“The last time I talked to them,” Kidanu says about her family, “I remember my uncle telling us that there were some soldiers in our town and that they couldn’t go outside.” 

Kidanu chose UNCG because of the AADS major. She is an ambassador and intern for the program, and organized the Kiswahili language table, a conversation group that meets on Fridays in the AADS program, and is open to all. Kidanu, an advocate of women’s empowerment, has been studying martial arts for 10 years. To share what she’s learned, she has created a club at UNCG called Women 2 Women Self-Defense.

At the CACE conference, she will make a presentation about the Tigrayan language and voice her thoughts about African language instruction on campus as well as the situation in Tigray.

Her thoughts about Black History Month?

“I’ve always been very passionate about it. Even in middle school and in high school –  like, I used to look up any information I could find about African people, and I was never really satisfied with my school curriculum, when we only learned about people as famous as Martin Luther King Jr., and only a certain side of them.”

 Her thoughts about AADS at UNCG?

“I really like the teachers, and they know what they’re talking about. One of my favorite classes was “Africans in the Greco-Roman World,” because I didn’t know there were contributions that African people made in certain areas at that time. I look forward to working with more professors of color in the future to broaden my perspective even more.”

Owusu Takyi

First-year student Owusu Takyi is a computer science major with a minor in AADS. As an intern, he contributes to the program with his video and digital marketing skills, curating images for storytelling. He was born in Ghana and moved to the United States as a young child. He found AADS in college because he wanted to learn more about the history of Black people in America, since he had learned so many things from a Ghanian perspective. Takyi will also be part of the student roundtable on “The History of Black Studies at UNCG.”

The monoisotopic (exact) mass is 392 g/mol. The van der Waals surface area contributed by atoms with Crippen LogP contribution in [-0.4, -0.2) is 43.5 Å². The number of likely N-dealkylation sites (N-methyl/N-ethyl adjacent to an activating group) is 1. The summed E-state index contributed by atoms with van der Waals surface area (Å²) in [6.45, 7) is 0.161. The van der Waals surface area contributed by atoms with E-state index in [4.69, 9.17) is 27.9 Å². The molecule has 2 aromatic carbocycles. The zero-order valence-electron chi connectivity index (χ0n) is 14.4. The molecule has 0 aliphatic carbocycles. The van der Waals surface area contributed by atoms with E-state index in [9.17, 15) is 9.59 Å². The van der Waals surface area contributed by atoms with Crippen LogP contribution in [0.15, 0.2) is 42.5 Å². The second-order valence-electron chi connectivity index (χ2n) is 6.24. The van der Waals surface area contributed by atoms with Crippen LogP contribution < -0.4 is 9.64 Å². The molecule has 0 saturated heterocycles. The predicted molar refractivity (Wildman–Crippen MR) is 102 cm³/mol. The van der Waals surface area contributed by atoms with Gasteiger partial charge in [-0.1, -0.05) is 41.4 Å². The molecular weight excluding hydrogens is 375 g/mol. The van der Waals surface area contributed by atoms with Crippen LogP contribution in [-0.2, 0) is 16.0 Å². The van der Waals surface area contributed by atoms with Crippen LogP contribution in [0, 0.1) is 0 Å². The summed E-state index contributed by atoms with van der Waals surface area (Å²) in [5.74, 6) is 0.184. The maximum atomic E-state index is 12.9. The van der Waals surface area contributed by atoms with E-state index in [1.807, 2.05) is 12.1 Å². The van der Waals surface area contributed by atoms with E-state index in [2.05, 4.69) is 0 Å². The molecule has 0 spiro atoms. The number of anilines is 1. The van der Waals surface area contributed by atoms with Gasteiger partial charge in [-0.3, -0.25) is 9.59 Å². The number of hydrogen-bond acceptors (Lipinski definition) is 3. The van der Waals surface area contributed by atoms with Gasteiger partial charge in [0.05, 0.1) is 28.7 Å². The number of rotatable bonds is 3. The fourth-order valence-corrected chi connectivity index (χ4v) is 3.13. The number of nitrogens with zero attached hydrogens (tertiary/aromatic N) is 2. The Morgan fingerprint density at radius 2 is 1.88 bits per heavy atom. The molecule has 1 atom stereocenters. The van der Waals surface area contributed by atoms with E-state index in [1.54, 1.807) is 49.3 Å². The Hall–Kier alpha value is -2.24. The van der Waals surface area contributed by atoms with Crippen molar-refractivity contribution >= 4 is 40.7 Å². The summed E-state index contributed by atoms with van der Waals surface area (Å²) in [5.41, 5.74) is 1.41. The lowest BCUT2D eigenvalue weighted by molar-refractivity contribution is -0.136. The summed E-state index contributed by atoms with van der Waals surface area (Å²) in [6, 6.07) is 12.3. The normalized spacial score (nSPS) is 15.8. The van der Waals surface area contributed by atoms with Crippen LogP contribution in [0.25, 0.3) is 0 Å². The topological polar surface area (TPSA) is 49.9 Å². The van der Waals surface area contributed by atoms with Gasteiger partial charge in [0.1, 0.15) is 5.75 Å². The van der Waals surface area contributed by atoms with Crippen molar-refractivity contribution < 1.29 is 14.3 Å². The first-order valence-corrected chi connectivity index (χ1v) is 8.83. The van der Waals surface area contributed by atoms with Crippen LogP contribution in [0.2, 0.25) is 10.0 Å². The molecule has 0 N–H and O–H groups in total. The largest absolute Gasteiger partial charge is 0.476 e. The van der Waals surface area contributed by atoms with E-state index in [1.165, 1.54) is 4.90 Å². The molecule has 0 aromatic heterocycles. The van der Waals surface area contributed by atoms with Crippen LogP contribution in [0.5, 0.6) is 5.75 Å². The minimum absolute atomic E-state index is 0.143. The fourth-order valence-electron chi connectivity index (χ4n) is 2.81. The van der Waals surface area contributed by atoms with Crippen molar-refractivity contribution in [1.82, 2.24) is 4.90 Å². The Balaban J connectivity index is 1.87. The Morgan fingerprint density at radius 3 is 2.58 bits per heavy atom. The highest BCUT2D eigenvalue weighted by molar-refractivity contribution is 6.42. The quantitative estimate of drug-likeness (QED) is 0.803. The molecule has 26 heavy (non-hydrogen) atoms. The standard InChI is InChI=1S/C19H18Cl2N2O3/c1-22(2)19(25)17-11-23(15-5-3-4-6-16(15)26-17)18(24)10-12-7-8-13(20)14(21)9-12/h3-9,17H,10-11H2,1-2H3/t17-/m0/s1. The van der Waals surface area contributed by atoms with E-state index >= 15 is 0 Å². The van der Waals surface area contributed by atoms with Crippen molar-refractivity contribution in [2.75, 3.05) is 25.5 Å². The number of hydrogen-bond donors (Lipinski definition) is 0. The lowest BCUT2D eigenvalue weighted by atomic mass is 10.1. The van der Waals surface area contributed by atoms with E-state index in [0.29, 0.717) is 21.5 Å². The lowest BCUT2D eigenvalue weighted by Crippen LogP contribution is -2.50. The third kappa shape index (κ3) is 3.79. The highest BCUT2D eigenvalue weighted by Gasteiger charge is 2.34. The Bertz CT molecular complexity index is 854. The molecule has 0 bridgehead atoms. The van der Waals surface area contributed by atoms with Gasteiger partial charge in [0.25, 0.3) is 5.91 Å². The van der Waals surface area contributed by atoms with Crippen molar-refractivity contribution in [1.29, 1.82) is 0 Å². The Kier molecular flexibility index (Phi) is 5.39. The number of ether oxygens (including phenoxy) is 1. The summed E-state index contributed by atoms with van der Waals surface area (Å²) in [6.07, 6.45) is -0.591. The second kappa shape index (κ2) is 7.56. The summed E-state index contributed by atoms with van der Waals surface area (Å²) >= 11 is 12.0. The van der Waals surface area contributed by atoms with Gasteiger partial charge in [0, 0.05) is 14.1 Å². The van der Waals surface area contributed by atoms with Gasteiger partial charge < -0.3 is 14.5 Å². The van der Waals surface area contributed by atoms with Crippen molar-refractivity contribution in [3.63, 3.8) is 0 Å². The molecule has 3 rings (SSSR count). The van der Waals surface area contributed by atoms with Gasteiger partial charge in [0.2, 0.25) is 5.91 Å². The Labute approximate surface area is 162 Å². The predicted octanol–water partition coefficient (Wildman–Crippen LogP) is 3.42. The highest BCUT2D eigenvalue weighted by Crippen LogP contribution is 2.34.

His thoughts on Black History Month?

“It’s like a spotlight for us. It helps people see what’s really going on throughout history. Not everything was made by one race. And it just helps people see what’s going on.”

His words for UNCG students?

“Dive into the history here, because if you’re going to live here, you need to know about what’s going on and educate yourself. And when you share what’s happening, know that storytelling helps get a point across. Images and storytelling can help us understand better.”